On Wednesday, as I was driving to an appointment, I heard on one of the news radio stations yet another report of some motorist who had been stuck in traffic and massively inconvenienced Tuesday after the shooting of CHP Officer Kenyon Youngstrom forced the complete shutdown of Interstate 680.
Since Youngstrom was gravely wounded at 8:20 a.m. Tuesday, there has been much outpouring of grief, shock and outrage. Much of that has to do with total disbelief that such violence could erupt so suddenly, on the freeway during morning commute, yards from homes in Alamo and Walnut Creek.
But through online comments and media interviews — and just listening to people on Tuesday grumbling downtown — I heard lots of tales of people being inconvenienced — by the shooting and by law enforcement needing to close all the lanes of Interstate 680 for much of Tuesday morning and into the afternoon.
Shutting down the freeway made sense to me: this was a crime scene. Sure, the 36-year-old suspect, Christopher Boone Lacy, died at John Muir Medical Center — negating the need for his prosecution and trial. But the CHP and other authorities still need to do a thorough investigation, and that includes gathering all the evidence they can from the crime scene. For one thing, they will need to determine whether Youngstrom and a second CHP officer acted in accordance with CHP policy in how they handled stopping Lacy’s green Jeep Wrangler for an obstructed license plate.
The freeway shutdown left lots of people stuck in their cars for hours, missing start times for work, missing work altogether. My husband left in the middle of the day to get to a job in San Ramon but even Danville Boulevard was too congested, so he returned home, meaning he lost out on a day’s pay. Businesses lost out on money from customers. Parents around Walnut Creek were left to quickly figure out how to get through traffic to pick up their kids at Las Lomas High and Walnut Creek Intermediate after County Connection bus lines reportedly were cancelled.
The event left us all feeling pretty helpless — our normal routines turned upside down. It showed us how very dependent we are on a major traffic artery like I-680. The world as we know it came to standstill.
Outrage over the traffic mess and over the sudden splash of violence not far from our peaceful suburban neighborhoods spilled onto media message boards. The authorities have to come up with a better plan to handle emergencies like this, people said. Their point makes sense. Yes, authorities need to think all this through. What happens if another much larger emergency happens? An massive earth quake, a toxic spill, the apocalypse? How are we going to move people to safety if the freeway is shut down?
Less sensible were people venting and calling the shooter a “scum bag” or worse and even celebrating his death. But late Wednesday, the San Francisco Chronicle published a story suggesting that the Lacy was not some thug with a dangerous criminal history but a quiet, guitar-playing former Phi Beta Kappa and freelance computer programmer, who moved away from the Bay Area to start a farm and raise chickens. His friends were shocked and unable to come up with any reason that he would suddenly and inexplicably open fire on a CHP officer.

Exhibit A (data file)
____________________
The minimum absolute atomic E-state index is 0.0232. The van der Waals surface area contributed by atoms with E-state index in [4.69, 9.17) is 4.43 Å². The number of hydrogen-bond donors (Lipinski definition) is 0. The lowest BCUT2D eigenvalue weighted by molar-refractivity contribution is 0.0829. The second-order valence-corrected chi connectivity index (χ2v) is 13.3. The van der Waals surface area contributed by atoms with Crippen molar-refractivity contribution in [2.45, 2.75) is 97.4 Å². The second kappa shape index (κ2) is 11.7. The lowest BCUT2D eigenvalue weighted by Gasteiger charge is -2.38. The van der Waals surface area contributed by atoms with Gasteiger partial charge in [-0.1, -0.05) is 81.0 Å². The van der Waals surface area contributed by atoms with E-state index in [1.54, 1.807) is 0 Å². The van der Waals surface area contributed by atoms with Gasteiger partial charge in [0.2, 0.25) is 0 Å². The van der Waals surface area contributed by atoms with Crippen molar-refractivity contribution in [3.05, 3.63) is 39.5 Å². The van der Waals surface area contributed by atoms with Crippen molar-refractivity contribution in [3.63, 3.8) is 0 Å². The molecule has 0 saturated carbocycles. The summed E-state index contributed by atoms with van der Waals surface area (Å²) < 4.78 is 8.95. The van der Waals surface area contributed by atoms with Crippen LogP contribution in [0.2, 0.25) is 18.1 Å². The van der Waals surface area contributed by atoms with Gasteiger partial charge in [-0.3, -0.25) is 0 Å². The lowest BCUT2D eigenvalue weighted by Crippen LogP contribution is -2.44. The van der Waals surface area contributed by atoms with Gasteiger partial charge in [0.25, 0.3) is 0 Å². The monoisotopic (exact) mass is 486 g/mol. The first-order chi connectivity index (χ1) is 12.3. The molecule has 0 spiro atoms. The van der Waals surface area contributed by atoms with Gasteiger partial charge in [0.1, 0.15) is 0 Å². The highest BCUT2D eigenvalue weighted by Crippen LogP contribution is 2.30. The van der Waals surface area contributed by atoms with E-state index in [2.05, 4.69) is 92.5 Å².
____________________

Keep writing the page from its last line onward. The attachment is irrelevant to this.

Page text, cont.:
All the while, pretty much since 8:20 a.m. Tuesday, Youngstrom had been on life support at John Muir Medical Center.
The earth stood still as soon as Youngstrom got Lacy to pull over his Jeep Wrangler and stepped out of his patrol car. There was a short conversation between between the two, then Lacy pulled out a Glock semi-automatic handgun and shot Youngstrom in the head. Youngstrom fell, and Youngstrom’s beat partner fired numerous rounds in the Jeep, fatally wounding Lacy.
As a very thoughtful friend posted on her Facebook page: “We never know what the day will bring. The officer who was shot yesterday morning had no idea when he woke up that his life was about to change drastically.”
I had the same thoughts. Youngstrom’s life changed drastically on Tuesday. And, then his life ended just after 6 p.m. Wednesday when he was pronounced dead.
The lives of Youngstrom’s family and friends and of his colleagues in law enforcement have also changed drastically, as well. So, too, have the friends, families and neighbors of Christopher Boone Lacy. They deserve our sympathy as well.
I think our lives changed also — if just a bit. As my friend said: “Today I am more aware than ever of life’s fragility.”
Something terrible can happen to any of us at any time — without warning. A CHP officer can pull over a benign looking Jeep Wrangler on the freeway between Walnut Creek and Alamo — for something minor like an obstructed license plate — and the freeway can turn into a murder scene.
I, too, contemplated life’s fragility as I followed the news Tuesday and much of Wednesday. Hearing about Youngstrom on life support, I knew he wasn’t going to make it.
And as I thought about how he was dying, I just shook my head at all the people, including the media and myself, griping about all the various way we were inconvenienced by traffic Tuesday.
I thought, gee, we really need to get over ourselves, don’t we? Is it possible, for a day, that we can do that?